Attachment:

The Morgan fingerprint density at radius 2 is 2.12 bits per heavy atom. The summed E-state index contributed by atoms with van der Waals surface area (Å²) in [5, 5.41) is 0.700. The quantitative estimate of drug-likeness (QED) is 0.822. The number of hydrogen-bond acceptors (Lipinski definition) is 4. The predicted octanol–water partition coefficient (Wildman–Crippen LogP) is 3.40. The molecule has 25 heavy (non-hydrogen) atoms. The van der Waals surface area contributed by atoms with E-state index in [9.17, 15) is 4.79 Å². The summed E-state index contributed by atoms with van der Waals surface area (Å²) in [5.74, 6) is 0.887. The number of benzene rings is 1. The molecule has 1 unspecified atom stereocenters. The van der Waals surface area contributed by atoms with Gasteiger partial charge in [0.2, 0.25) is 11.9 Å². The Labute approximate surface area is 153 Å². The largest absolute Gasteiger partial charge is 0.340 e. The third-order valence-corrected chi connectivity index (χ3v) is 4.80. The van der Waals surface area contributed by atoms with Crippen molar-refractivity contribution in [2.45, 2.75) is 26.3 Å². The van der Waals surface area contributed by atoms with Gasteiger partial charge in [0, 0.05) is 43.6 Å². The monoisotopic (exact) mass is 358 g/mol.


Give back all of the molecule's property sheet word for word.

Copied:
The Morgan fingerprint density at radius 2 is 2.12 bits per heavy atom. The summed E-state index contributed by atoms with van der Waals surface area (Å²) in [5, 5.41) is 0.700. The quantitative estimate of drug-likeness (QED) is 0.822. The number of hydrogen-bond acceptors (Lipinski definition) is 4. The predicted octanol–water partition coefficient (Wildman–Crippen LogP) is 3.40. The molecule has 25 heavy (non-hydrogen) atoms. The van der Waals surface area contributed by atoms with E-state index in [9.17, 15) is 4.79 Å². The summed E-state index contributed by atoms with van der Waals surface area (Å²) in [5.74, 6) is 0.887. The number of benzene rings is 1. The molecule has 1 unspecified atom stereocenters. The van der Waals surface area contributed by atoms with Gasteiger partial charge in [0.2, 0.25) is 11.9 Å². The Labute approximate surface area is 153 Å². The largest absolute Gasteiger partial charge is 0.340 e. The third-order valence-corrected chi connectivity index (χ3v) is 4.80. The van der Waals surface area contributed by atoms with Crippen molar-refractivity contribution in [2.45, 2.75) is 26.3 Å². The van der Waals surface area contributed by atoms with Gasteiger partial charge in [0, 0.05) is 43.6 Å². The monoisotopic (exact) mass is 358 g/mol.